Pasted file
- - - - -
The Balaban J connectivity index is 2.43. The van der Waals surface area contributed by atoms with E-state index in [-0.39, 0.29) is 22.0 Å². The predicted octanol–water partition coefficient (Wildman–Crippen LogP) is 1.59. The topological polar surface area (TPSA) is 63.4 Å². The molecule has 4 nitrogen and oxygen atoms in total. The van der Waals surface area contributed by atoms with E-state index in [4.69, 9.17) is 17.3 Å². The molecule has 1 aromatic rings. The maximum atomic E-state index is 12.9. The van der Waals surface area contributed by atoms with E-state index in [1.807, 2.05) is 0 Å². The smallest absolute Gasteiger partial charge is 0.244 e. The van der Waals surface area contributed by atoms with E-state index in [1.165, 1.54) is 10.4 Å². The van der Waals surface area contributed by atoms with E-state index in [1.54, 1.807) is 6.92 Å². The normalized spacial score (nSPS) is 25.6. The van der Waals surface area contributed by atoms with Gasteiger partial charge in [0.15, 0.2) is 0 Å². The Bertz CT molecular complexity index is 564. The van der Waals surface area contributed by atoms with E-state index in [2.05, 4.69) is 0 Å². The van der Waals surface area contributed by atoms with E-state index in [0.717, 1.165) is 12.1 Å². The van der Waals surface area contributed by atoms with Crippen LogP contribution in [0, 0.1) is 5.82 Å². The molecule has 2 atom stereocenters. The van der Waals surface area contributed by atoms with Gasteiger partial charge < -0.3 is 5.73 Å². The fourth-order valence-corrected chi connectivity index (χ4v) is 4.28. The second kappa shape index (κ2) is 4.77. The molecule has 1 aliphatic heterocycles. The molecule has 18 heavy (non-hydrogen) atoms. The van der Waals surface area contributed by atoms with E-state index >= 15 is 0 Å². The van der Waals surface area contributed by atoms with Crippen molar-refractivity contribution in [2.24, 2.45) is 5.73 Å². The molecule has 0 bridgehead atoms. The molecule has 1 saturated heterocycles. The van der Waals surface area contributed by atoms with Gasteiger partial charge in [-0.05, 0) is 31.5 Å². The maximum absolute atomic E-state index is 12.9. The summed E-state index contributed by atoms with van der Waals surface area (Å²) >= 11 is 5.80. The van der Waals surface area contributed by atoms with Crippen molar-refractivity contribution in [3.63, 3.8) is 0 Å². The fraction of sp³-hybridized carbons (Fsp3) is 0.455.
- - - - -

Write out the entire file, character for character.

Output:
The Balaban J connectivity index is 2.43. The van der Waals surface area contributed by atoms with E-state index in [-0.39, 0.29) is 22.0 Å². The predicted octanol–water partition coefficient (Wildman–Crippen LogP) is 1.59. The topological polar surface area (TPSA) is 63.4 Å². The molecule has 4 nitrogen and oxygen atoms in total. The van der Waals surface area contributed by atoms with E-state index in [4.69, 9.17) is 17.3 Å². The molecule has 1 aromatic rings. The maximum atomic E-state index is 12.9. The van der Waals surface area contributed by atoms with E-state index in [1.807, 2.05) is 0 Å². The smallest absolute Gasteiger partial charge is 0.244 e. The van der Waals surface area contributed by atoms with E-state index in [1.165, 1.54) is 10.4 Å². The van der Waals surface area contributed by atoms with E-state index in [1.54, 1.807) is 6.92 Å². The normalized spacial score (nSPS) is 25.6. The van der Waals surface area contributed by atoms with Gasteiger partial charge in [0.15, 0.2) is 0 Å². The Bertz CT molecular complexity index is 564. The van der Waals surface area contributed by atoms with E-state index in [2.05, 4.69) is 0 Å². The van der Waals surface area contributed by atoms with E-state index in [0.717, 1.165) is 12.1 Å². The van der Waals surface area contributed by atoms with Crippen LogP contribution in [0, 0.1) is 5.82 Å². The molecule has 2 atom stereocenters. The van der Waals surface area contributed by atoms with Gasteiger partial charge < -0.3 is 5.73 Å². The fourth-order valence-corrected chi connectivity index (χ4v) is 4.28. The second kappa shape index (κ2) is 4.77. The molecule has 1 aliphatic heterocycles. The molecule has 18 heavy (non-hydrogen) atoms. The van der Waals surface area contributed by atoms with E-state index >= 15 is 0 Å². The van der Waals surface area contributed by atoms with Crippen molar-refractivity contribution in [2.24, 2.45) is 5.73 Å². The molecule has 0 bridgehead atoms. The molecule has 1 saturated heterocycles. The van der Waals surface area contributed by atoms with Gasteiger partial charge in [-0.05, 0) is 31.5 Å². The maximum absolute atomic E-state index is 12.9. The summed E-state index contributed by atoms with van der Waals surface area (Å²) >= 11 is 5.80. The van der Waals surface area contributed by atoms with Crippen molar-refractivity contribution in [3.63, 3.8) is 0 Å². The fraction of sp³-hybridized carbons (Fsp3) is 0.455.